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Case Study 1: Knee Pain in a High School Distance Runner

Filed under: Uncategorized — Shon @ 6:45 am March 10, 2011

Background/Purpose:  This case was interesting, as  the physician diagnosis was one that I was a bit suspicious with initially.  The patient was a 16 year old cross country runner with anterior knee pain in the region of the tibial tuberosity, both on right and left sides.  The physician diagnosis was one of Osgood-Schlatter disease, a traction apophysitis or "pulling away" of the growth plate where the quadriceps tendon attaches to the tibia.

I was skeptical because of the athlete's age (at 16 he was on the "old" side of the diagnosis),  the fact that the athlete had not grown in height or weight significantly in the previous year (Osgood- Schlatter occurs near the time of a growth spurt) and the fact that the physician did not order x-rays, which would have solidified a definitive diagnosis.


History:  The athlete's history was a one month history of  bilateral knee pain with a sudden increase in training volume during pre-season cross country practice.   Pain was not only present in the tibial tubericle, but 1.5 inches below it.  Pain was rated 6-7/10 at worst.  Coming down stairs (eccentric quadriceps activity) made pain worse. 

Key Findings:  Most significantly, the tibial tuberosity was not prominent on observation , nor on palpation.  Equally important were his mobility and strength impairments. 

Mobility:  First, knee flexion was limited to 125 degrees bilaterally ( 145 degrees would have been expected).  Hip flexion passively was limited to 110 degrees, (135-140 degrees would be expected).  Ankle dorsiflexion was 10 degrees,; fine for walking, but less than the 15-20 degrees needed for running.  There was not significant IT band tightness noted (surprisingly). Hamstring tightness was mild.

Strength:  Hip flexion greater than 90 degrees tested at 33 lb. right, 29 lb. left  with hand held dynamometry.  Glute (max) activity in prone was preceded by hamstring activity with active hip extension.  Additionally, neutral lumbar positioning could not be held with straight or bent leg hip flexion on either side without increasing the lordosis . 

Treatment:  This athlete was seen for 10 visits over 3.5 weeks.    We focused on the following:

 1)  Increasing hip flexion mobility through joint mobilization followed by hurdle mobility drills in sagittal and transverse planes while maintaining "neutral" spine and resisting flexion/ extension/ rotation. 

2)  Increasing ankle mobility, again with joint mobilization followed by wall-ankle mobilization drills  

 3) Static psoas strengthening, first with no weight, then  progressing to 4 lb., 15-30 seconds/set, up to 10 sets/ side.

4)  Glute sets, prone, 30 seconds/ x 10, progressing to prone hip extension with glute setting.

Treatment occurred after cross country practice, as the athlete was in season.

Outcomes:  Over the first 5 treatments, the athlete's pain decreased from 6-7/10 to  2-3/10 with training as well as with stairs.  Pain now was only prominent with down hill running.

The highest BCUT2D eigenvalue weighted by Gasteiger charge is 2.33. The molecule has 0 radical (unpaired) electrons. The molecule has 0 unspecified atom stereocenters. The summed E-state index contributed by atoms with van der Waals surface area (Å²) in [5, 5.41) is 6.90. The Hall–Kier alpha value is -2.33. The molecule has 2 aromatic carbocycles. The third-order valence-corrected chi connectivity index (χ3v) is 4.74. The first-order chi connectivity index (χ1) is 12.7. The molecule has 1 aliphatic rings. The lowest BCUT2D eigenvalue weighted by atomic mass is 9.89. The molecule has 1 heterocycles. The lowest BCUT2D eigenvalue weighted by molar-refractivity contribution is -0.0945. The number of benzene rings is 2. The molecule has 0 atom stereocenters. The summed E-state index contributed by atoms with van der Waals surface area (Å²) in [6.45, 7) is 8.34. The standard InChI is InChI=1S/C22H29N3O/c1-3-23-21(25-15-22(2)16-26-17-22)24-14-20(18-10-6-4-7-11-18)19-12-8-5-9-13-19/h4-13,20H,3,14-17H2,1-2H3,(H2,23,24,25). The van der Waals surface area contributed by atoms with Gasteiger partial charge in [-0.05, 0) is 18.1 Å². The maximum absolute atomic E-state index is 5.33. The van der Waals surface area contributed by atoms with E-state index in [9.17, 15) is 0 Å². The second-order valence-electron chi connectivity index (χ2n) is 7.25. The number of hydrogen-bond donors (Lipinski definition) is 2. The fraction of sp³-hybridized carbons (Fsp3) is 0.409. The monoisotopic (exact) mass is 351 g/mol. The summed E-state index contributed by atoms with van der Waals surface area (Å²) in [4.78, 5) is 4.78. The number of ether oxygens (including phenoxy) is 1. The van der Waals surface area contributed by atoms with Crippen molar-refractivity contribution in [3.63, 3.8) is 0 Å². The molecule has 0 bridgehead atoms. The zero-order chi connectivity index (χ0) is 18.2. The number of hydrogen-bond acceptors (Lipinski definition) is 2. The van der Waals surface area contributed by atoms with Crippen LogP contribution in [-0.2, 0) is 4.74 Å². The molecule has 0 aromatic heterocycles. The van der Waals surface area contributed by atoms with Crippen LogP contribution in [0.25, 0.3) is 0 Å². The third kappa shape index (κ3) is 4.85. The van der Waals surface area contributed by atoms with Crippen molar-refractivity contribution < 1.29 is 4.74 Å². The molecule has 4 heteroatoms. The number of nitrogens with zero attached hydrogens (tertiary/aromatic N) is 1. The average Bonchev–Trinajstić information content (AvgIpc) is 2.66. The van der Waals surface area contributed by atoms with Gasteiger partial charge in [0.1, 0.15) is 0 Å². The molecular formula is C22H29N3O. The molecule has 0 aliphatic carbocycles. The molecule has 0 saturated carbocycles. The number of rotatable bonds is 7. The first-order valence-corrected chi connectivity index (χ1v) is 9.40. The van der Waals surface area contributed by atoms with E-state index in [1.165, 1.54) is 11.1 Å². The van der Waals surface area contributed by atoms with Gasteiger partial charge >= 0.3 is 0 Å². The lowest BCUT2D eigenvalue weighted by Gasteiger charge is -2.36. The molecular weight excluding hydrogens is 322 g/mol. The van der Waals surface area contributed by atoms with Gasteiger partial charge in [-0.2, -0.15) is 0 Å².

The next 5 treatments weaned the athlete from manual therapy/joint mobilization as hip and ankle mobility improved significantly.  Emphasis was on increasing abdominal, hip flexor and gluteal strength, while monitoring tolerance for cross country training, which continued to improve. 

On final re-assessment at 3.5 weeks, pain decreased to<1/10 with full training levels, including downhill running.  Active hip flexion in supine increased to >135 degrees bilaterally with a neutral spine.  Ankle dorsiflexion increased to 20 degrees bilaterally.  Psoas strength increased to40 lbs. bilaterally, while hip extension occurred with synchronous gluteal and hamstring firing.  The athlete continued independently with psoas/ gluteal strengthening, hurdle   as well as ankle self mobilization.  His season culminated with a state championship appearance with no residual knee pain.

Discussion and Rationalle

Based on my evaluation findings, I felt that the athlete's tibial tuberosity pain was multifactorial.  First, psoas weakness may have placed the onus of hip flexion on the tensor fascia lata and rectus femoris, which act below 90 degrees.  This may also have led to loss of active/ passive hip flexion seen initally.  Additionally, loss of ankle dorsiflexion probably led to early heel lift, which placed additional stress on the quadriceps earlier in the running gait cycle.  This may have also led to loss of hip extension in the late part of  single leg stance, hence the decreased gluteal activity noted in the initial evaluation.

Treatment rationale was to 1) restore appropriate mobility first, then 2) activate/ strengthen weak proximal hip musculature.  This occurred gradually and progressively over the 3.5 weeks the athlete was seen.  Training continued during this time, as discussed with his physician and parents.  Symptoms, while painful, were not debilitating, and lessened progressively over the course of treatment.  Training also allowed a "functional barometer" to assess our clinical progress.

Based on the athlete's successful outcome, I feel the rationale for his care was appropriate and effective.  Moving forward, perhaps changes in his training, including appropriate weight training as well as more dynamic sprint drills may prove beneficial to engage the torso and lower extremities to a greater extent vs. traditional distance training.  Obviously, continuing home exercise routine at least 2-3 times weekly is paramount as well in order to minimize risk of re-occurrence.